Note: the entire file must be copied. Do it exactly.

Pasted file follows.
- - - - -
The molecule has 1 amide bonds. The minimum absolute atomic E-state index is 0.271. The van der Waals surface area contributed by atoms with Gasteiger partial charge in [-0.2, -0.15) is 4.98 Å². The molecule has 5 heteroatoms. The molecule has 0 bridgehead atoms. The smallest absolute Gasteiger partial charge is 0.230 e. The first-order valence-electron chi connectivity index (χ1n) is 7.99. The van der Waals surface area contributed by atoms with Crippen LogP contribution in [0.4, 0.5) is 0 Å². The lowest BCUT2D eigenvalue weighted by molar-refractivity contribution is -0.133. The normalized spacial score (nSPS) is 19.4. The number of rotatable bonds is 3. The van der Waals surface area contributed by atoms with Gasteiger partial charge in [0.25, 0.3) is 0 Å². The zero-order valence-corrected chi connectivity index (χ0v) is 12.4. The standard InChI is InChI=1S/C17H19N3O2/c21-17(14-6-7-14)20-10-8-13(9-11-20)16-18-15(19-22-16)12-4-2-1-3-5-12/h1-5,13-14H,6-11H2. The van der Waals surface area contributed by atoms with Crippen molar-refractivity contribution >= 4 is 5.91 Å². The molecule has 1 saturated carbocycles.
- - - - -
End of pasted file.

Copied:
The molecule has 1 amide bonds. The minimum absolute atomic E-state index is 0.271. The van der Waals surface area contributed by atoms with Gasteiger partial charge in [-0.2, -0.15) is 4.98 Å². The molecule has 5 heteroatoms. The molecule has 0 bridgehead atoms. The smallest absolute Gasteiger partial charge is 0.230 e. The first-order valence-electron chi connectivity index (χ1n) is 7.99. The van der Waals surface area contributed by atoms with Crippen LogP contribution in [0.4, 0.5) is 0 Å². The lowest BCUT2D eigenvalue weighted by molar-refractivity contribution is -0.133. The normalized spacial score (nSPS) is 19.4. The number of rotatable bonds is 3. The van der Waals surface area contributed by atoms with Gasteiger partial charge in [0.25, 0.3) is 0 Å². The zero-order valence-corrected chi connectivity index (χ0v) is 12.4. The standard InChI is InChI=1S/C17H19N3O2/c21-17(14-6-7-14)20-10-8-13(9-11-20)16-18-15(19-22-16)12-4-2-1-3-5-12/h1-5,13-14H,6-11H2. The van der Waals surface area contributed by atoms with Crippen molar-refractivity contribution >= 4 is 5.91 Å². The molecule has 1 saturated carbocycles.